United Nations Secretariat Tower, New York (by Billie Grace Ward via Wikimedia Commons)

The government of the People’s Republic of China (PRC) has voiced its support for Argentina’s claims over the Falkland Islands amid a diplomatic spat with the United Kingdom.

On June 24 Geng Shuang (耿爽), the PRC’s deputy permanent representative to the United Nations, said during a press conference that the PRC “firmly supports Argentina’s sovereignty claims over the Malvinas [the Falklands are called Malvinas in Argentina]”.

“The Malvinas issue is basically an issue left over from the history of colonialism,” Geng said, adding that colonialism is “an extremely disgraceful page in the history of humankind”.

“Today in the 21st century, the days when Western colonialists could do whatever they wanted are over and will not return,” he said. “At the same time we must realize that in international relations colonialist thinking as well as the power politics and bullying behaviour related to it are still manifested in different forms, still severely impact the normal international order, and harm the sovereignty, security, and development rights, as well as the political, economic, and social stability of the countries concerned.”

“China’s position regarding the issue of the Malvinas has been consistent. China firmly supports Argentina’s legitimate sovereignty claims over the Malvinas,” Geng stated.

The Chinese Communist Party (CCP) uses legitimate criticism of colonialism and imperialism to craft a rhetoric of national humiliation to further the party’s political aims.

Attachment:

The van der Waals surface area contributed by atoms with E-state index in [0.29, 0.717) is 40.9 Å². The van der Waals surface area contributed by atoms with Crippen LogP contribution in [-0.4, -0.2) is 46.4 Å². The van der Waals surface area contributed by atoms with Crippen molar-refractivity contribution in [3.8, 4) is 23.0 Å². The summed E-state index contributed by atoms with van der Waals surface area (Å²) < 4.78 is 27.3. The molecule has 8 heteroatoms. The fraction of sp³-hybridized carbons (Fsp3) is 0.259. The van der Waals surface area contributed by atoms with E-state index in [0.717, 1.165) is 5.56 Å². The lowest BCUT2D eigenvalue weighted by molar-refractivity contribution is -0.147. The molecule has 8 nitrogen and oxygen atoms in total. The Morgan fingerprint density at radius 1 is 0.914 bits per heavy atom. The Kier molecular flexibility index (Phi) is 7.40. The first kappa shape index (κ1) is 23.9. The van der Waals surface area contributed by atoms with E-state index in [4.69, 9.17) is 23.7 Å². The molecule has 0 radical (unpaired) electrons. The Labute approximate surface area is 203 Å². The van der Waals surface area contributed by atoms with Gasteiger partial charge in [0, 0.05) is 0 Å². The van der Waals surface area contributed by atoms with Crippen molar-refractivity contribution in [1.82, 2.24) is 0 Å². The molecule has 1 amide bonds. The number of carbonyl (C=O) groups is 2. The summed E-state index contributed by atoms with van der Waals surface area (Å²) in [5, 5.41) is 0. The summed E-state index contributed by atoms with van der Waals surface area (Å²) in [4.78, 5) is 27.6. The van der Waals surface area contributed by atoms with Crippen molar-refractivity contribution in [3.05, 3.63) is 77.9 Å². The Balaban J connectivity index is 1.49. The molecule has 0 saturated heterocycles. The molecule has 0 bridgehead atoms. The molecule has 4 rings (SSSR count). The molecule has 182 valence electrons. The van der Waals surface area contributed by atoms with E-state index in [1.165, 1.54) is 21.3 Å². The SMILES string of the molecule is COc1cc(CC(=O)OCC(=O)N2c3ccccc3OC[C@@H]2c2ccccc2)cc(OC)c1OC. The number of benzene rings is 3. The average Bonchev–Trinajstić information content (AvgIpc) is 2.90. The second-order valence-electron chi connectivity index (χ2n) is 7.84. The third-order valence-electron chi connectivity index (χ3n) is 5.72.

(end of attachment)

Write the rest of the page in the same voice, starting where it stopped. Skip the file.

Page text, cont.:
The PRC not only has an imperialist agenda regarding Hong Kong, Taiwan and the South China Sea, but it also controls areas conquered by force by the imperial Qing dynasty (1644-1912).

The United Kingdom has recently criticized the PRC’s treatment of the Uyghur population in Xinjiang province. On June 23 the UK foreign secretary Dominic Raab also condemned the forced shutdown of Hong Kong’s pro-democracy newspaper Apple Daily.

“The forced closure of Apple Daily by the Hong Kong authorities is a chilling blow to freedom of expression in Hong Kong,” Raab said. “The Chinese government undertook to protect press freedom and freedom of speech in Hong Kong under the UK-Sino Joint Declaration. It must keep its promises, and stand by the commitments it freely assumed.”

Read: The Rise and Decline of Hong Kong – From the British Colonial Era to the Chinese Communist Takeover

The Falkland Islands, known in Argentina as the Malvinas Islands, were proclaimed by the Argentinian government as part of its territory when it gained its independence from Spain in 1816.

In 1832 a fort built by Argentina was destroyed by the USS Lexington in retaliation for the capture of US ships in the area. In 1833, British forces seized the Falklands and expelled Argentinian officials.

In 1841, a British lieutenant governor was appointed, and by the 1880s the islands had a small British settlement of about 1,800 people. In 1892 the Falkland Islands were granted colonial status.

In 1981, the Falkland population voted in a referendum to remain British. One year later the military dictatorship led by General Leopoldo Galtieri launched an invasion of the islands that resulted in the Falklands War.

According to the Falkland Islands government, the islands have a population of about 2,563 people, predominantly of British descent.

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